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  • jojosblog

    There are so many ways to homeschool and so many options for private school. I love that parents have the right to decide these educational issues for each child.

  • Laurie Neumann

    This is a great article, JoJo. I know there are many questions about homeschooling, even though it has grown so much in the past years.

    We were actually enrolled in a program where we reported to a private Christian school, met their requirements, and they issued my kids diplomas at the end of their high schooling years. However, now the school has closed, so I"m not so sure if that would stand or not.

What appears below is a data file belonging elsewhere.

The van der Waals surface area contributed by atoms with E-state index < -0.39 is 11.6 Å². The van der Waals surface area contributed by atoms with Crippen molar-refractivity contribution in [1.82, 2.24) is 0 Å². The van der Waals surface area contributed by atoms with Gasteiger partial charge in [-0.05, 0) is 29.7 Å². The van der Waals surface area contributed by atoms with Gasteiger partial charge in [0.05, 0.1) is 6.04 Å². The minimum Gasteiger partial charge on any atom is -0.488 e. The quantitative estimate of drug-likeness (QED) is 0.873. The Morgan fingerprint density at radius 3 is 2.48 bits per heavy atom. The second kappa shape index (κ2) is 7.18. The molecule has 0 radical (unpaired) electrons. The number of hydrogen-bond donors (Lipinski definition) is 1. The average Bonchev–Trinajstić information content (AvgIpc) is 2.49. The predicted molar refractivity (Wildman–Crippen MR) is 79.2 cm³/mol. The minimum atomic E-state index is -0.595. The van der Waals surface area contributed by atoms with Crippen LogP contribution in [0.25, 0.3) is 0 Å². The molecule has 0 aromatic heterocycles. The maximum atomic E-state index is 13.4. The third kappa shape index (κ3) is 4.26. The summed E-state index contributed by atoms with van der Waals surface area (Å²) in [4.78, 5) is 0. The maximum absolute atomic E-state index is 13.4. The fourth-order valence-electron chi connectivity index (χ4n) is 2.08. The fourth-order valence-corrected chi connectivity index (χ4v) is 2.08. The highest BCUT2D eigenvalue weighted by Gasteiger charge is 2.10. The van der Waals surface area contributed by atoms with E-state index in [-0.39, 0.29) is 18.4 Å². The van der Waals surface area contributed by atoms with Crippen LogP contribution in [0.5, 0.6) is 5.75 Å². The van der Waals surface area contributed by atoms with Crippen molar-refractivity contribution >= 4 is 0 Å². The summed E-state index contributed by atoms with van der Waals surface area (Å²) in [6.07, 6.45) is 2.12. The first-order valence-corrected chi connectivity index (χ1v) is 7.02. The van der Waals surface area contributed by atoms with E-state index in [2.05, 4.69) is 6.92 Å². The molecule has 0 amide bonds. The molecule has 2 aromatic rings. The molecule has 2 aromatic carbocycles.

Either way, they have never needed a diploma. My son got into two good private colleges with no problem. My daughter has pursued a dental assistant education – no problem there either.